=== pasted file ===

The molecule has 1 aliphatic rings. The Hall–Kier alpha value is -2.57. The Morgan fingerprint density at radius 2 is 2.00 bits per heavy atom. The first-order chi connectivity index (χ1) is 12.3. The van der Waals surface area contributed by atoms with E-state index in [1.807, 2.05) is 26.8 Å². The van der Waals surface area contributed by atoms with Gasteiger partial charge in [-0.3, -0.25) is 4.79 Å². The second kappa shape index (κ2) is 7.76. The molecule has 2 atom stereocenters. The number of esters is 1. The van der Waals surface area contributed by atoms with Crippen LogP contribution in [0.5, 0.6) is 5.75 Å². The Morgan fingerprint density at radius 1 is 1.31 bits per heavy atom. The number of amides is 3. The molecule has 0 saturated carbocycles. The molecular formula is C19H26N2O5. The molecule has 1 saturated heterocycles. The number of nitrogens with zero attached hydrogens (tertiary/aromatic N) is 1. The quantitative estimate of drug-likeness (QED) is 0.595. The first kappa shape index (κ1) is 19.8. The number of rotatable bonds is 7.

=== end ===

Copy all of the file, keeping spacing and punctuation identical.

The molecule has 1 aliphatic rings. The Hall–Kier alpha value is -2.57. The Morgan fingerprint density at radius 2 is 2.00 bits per heavy atom. The first-order chi connectivity index (χ1) is 12.3. The van der Waals surface area contributed by atoms with E-state index in [1.807, 2.05) is 26.8 Å². The van der Waals surface area contributed by atoms with Gasteiger partial charge in [-0.3, -0.25) is 4.79 Å². The second kappa shape index (κ2) is 7.76. The molecule has 2 atom stereocenters. The number of esters is 1. The van der Waals surface area contributed by atoms with Crippen LogP contribution in [0.5, 0.6) is 5.75 Å². The Morgan fingerprint density at radius 1 is 1.31 bits per heavy atom. The number of amides is 3. The molecule has 0 saturated carbocycles. The molecular formula is C19H26N2O5. The molecule has 1 saturated heterocycles. The number of nitrogens with zero attached hydrogens (tertiary/aromatic N) is 1. The quantitative estimate of drug-likeness (QED) is 0.595. The first kappa shape index (κ1) is 19.8. The number of rotatable bonds is 7.